In keeping with a number of well-known managers to make their names in the non-league game, Gary Johnson never kicked a ball in anger in the Football League. Despite spells with Watford, Malmo, Brentford and Northampton, he failed to make a single first-class appearance. Perhaps it was destiny which led him to turn to coaching as the next-best thing.
It has been no easy journey. Although he celebrates his 31st anniversary as a football manager this summer, Johnson might have been forgiven for giving up on his coaching ambitions a long time ago. Despite setting up a successful football academy, two inauspicious seasons in charge of Newmarket Town in the Eastern Counties League saw him suspend his managerial career in favour of a minor coaching role at Cambridge in 1988. Two years later he became assistant manager to John Beck as Cambridge roared up the Football League, also upsetting the form book to reach the FA Cup quarter-finals two seasons running. After a short spell as caretaker when Beck departed in October 1992, Johnson finally took over on a permanent basis at the end of that season when Beck’s replacement Ian Atkins failed to keep the club in the second tier. Unfortunately, his second stab at management also ended in disappointment after two seasons, with Cambridge heading for relegation back to the basement in rather unfortunate circumstances: due to the reorganisation of the Football League in 1995, the side finishing fifth from bottom in the third tier was to be relegated, and Cambridge was that side. Johnson was removed from his position with six games to go, but his replacement Tommy Taylor was unable to keep the club up either.
Johnson’s appointment by Kettering marked an important point in the Poppies’ history, as they moved to full-time football that summer. That experiment ended eighteen months later as Johnson was dismissed after two poor seasons, and a return to part-time followed at Rockingham Road. With a disappointing record as a manager, Johnson reverted to being an academy coach, this time under Graham Taylor at Watford. Therefore it came as a major surprise when he was named as the new manager of Latvia in September 1999, where he remained until the summer of 2001.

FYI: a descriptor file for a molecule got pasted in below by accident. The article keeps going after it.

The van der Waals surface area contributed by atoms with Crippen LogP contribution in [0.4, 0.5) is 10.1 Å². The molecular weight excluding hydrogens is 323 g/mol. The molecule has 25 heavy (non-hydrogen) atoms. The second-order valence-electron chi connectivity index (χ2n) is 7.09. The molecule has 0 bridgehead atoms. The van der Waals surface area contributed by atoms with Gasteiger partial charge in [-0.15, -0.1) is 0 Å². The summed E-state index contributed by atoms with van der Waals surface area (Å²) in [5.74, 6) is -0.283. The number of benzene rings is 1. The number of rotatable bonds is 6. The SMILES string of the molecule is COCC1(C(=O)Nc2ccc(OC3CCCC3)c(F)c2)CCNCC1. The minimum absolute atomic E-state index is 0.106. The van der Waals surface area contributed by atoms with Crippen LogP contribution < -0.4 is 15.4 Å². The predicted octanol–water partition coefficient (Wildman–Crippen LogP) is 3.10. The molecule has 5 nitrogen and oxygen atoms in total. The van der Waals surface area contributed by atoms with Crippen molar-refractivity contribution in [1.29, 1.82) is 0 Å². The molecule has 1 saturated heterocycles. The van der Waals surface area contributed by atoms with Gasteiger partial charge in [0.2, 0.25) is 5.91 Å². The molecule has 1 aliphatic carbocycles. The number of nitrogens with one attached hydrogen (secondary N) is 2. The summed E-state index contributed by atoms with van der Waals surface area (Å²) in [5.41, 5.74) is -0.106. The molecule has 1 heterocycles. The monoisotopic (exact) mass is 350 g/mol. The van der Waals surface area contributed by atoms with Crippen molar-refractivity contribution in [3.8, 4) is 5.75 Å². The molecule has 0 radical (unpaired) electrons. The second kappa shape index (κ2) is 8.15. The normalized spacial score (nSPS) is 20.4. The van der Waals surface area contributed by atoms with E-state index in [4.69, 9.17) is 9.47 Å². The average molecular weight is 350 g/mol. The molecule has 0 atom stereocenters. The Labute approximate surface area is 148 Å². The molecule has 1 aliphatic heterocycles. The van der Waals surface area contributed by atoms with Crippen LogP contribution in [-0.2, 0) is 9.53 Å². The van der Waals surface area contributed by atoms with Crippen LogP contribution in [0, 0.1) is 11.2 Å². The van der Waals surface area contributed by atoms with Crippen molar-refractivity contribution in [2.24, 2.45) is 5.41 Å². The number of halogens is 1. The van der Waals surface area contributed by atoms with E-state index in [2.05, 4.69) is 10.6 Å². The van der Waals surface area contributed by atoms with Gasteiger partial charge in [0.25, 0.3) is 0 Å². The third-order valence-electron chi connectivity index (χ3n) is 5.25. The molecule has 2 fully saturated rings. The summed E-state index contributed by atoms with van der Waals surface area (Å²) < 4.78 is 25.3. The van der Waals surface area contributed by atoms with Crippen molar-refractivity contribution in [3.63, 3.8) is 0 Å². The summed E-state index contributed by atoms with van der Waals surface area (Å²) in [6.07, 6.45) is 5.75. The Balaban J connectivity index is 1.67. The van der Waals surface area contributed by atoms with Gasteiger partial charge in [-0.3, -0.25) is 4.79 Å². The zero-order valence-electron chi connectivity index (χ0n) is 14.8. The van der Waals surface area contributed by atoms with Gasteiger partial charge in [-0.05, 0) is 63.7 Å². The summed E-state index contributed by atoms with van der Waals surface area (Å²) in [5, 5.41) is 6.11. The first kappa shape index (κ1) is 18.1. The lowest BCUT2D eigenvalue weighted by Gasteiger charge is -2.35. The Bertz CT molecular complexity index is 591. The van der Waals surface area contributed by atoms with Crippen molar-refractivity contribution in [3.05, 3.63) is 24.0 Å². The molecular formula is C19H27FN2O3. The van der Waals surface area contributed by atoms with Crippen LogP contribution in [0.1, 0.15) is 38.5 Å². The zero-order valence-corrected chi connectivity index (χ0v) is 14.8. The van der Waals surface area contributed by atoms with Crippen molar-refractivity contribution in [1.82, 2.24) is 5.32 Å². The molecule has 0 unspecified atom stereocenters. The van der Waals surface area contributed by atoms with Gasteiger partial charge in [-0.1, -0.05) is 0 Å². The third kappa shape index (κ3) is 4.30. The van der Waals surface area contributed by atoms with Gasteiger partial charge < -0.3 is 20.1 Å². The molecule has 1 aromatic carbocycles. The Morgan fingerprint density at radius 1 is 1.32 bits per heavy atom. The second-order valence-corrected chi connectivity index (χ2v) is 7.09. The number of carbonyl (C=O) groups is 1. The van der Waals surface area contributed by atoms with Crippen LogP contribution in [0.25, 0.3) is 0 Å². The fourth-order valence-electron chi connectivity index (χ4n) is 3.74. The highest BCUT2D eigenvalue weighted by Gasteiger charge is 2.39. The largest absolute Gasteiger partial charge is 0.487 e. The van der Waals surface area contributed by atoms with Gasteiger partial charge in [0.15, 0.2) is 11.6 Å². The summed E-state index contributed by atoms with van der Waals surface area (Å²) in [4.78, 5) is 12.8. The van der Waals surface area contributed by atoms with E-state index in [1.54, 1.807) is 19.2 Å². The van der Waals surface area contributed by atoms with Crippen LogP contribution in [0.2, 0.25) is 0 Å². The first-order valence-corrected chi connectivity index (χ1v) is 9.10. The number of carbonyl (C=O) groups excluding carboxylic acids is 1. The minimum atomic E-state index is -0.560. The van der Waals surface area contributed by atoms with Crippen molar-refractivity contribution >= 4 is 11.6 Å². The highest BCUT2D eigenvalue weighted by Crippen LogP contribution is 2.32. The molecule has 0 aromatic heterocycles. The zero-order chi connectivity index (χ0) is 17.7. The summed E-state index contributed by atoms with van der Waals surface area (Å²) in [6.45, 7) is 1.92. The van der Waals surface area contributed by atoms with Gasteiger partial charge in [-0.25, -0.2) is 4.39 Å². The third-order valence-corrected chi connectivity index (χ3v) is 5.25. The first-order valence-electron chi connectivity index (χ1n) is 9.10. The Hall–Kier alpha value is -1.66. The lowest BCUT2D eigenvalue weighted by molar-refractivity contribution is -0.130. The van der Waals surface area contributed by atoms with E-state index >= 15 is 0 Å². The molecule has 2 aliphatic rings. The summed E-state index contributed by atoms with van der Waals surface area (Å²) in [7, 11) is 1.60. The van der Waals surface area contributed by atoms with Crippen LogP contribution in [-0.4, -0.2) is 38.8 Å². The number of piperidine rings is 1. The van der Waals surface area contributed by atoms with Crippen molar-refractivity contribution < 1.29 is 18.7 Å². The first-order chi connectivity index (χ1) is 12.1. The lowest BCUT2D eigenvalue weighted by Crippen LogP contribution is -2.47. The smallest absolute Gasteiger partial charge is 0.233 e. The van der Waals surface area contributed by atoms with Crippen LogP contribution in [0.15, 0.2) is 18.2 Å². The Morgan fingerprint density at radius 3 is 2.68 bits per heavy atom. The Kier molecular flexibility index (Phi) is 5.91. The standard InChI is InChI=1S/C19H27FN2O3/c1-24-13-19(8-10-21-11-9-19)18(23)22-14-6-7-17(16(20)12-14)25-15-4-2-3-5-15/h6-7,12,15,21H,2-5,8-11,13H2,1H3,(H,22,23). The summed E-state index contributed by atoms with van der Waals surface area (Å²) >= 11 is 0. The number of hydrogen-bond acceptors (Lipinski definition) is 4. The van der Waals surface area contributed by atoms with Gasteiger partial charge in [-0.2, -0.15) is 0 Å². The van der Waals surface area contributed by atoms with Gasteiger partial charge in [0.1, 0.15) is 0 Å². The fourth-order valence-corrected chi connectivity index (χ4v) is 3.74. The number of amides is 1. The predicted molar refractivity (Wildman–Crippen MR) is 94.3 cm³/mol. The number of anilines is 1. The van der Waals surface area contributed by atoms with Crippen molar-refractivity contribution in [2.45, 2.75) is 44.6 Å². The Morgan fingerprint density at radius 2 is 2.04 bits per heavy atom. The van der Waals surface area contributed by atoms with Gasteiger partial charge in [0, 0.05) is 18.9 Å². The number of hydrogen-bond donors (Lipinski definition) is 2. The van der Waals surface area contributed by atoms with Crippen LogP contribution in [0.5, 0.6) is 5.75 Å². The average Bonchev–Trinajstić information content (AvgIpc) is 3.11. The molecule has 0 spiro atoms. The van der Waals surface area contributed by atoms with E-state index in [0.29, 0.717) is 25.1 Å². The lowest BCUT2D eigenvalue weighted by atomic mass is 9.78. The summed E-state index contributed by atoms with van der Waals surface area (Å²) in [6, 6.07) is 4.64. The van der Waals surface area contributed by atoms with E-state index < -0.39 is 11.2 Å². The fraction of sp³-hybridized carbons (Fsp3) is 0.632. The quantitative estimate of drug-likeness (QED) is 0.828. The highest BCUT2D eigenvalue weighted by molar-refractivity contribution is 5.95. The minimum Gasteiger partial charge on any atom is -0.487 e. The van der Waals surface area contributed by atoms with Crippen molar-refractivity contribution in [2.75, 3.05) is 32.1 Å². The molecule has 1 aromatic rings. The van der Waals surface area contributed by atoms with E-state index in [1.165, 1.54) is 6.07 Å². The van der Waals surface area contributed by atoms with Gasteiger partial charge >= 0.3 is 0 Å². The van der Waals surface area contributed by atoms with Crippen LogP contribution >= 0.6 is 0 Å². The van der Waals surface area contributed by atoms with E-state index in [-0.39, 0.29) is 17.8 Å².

Having enhanced his reputation through some reasonable results with Latvia, Johnson returned to England and was named the new manager of ambitious Conference side Yeovil Town in June 2001. Big things were expected at Huish Park, having narrowly missed promotion to the Football League in May, and there were doubts about Johnson’s ability to deliver what was required. However, Johnson delivered the FA Trophy in his first season and took the Glovers to the Conference title in his second; his reputation as a non-league specialist had been created. That reputation was extended further just two seasons later as Yeovil took the League Two championship after narrowly missing the playoffs in his first season. After two titles in three seasons, it was inevitable that bigger clubs would come calling, and Johnson headed up the A37 to Bristol City a few weeks into the 2005-06 season.